China's Ministry of Foreign Affairs said officials have been contacted both in the U.S. and Canada to demand Meng's release. Geng Shuang, a spokesman for the ministry, said her detention needed to be explained, and both countries had to "effectively protect the legitimate rights and interests of the person concerned."
Sen. Ben Sasse, R-Neb., a member of the Senate banking committee and a subcommittee on national security and international trade and finance, praised Canada for detaining Meng while accusing Huawei of "breaking U.S. sanctions against Iran."
“China is working creatively to undermine our national security interests, and the United States and our allies can’t sit on the sidelines,” he said in a statement Wednesday.
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When asked about the Iran reports, a spokesperson for privately held Huawei told NBC News in a statement that it "complies with all applicable laws and regulations where it operates, including applicable export control and sanction laws and regulations."
There were mounting fears the arrest will have repercussions for other business travelers. James Andrew Lewis, director of the technology policy program at the Center for Strategic and International Studies, compared Meng's profile to Bill Gates' daughter and said China could retaliate.
"If I was a tech executive I would not go to China right now," he said.
The head of Canada's Centre for Cyber Security, Scott Jones, also addressed the risk of Chinese retaliation at a press conference Thursday saying, "we always have to be resilient no matter what the possible trigger could be."
Earlier Thursday, the Chinese Embassy in Canada released a statement saying Meng was not in violation of Canadian or American law. China "firmly opposes and strongly protests" Meng's detention, the embassy said, calling the arrest a "wrongdoing" that "harmed the human rights of the victim."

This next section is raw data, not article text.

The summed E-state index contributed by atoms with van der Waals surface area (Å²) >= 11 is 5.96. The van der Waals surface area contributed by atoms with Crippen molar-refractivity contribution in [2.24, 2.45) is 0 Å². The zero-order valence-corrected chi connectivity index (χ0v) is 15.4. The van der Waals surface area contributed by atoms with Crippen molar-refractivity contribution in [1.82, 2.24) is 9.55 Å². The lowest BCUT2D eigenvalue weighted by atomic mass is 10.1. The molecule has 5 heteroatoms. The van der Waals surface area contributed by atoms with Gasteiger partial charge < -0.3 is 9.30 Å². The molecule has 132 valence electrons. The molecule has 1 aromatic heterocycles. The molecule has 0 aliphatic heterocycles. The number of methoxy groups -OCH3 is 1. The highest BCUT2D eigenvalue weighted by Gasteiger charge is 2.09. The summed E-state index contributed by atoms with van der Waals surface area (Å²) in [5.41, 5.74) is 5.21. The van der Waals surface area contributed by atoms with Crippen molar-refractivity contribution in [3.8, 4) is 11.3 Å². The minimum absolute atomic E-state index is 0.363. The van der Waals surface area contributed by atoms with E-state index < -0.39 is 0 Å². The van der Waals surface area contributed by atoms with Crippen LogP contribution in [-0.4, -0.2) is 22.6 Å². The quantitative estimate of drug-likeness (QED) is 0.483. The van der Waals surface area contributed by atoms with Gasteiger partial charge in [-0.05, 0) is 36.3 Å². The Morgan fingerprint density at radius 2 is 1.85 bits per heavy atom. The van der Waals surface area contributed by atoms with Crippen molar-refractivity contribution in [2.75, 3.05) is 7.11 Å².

A spokesman for Canada's Justice Department said Meng faced possible extradition to the United States. Ian McLeod said a publication ban, requested by Meng, had been imposed in the case and he could not provide further details.
Huawei, the biggest global supplier of network gear used by phone and internet companies, said in a statement that the company has "very little information regarding the charges" against Meng, who was changing flights in Vancouver when she was detained.
Huawei, which recently passed Apple as the second-biggest maker of cellphones after Samsung Electronics, has been the target of deepening U.S. security concerns. Under Trump and his predecessor, Barack Obama, Washington has pressured European countries and other allies to limit use of its technology.
The U.S. sees Huawei and smaller Chinese tech suppliers as possible fronts for Chinese spying and as commercial competitors. The Trump administration says they benefit from improper subsidies and market barriers.
Trump's tariff hikes this year on Chinese imports stemmed from complaints Beijing steals or pressures foreign companies to hand over technology. But American officials also worry more broadly about Chinese plans for state-led industry development they believe may erode U.S. industrial leadership.
U.S. leaders are also concerned that Beijing is using the growth of Chinese business abroad to gain strategic leverage.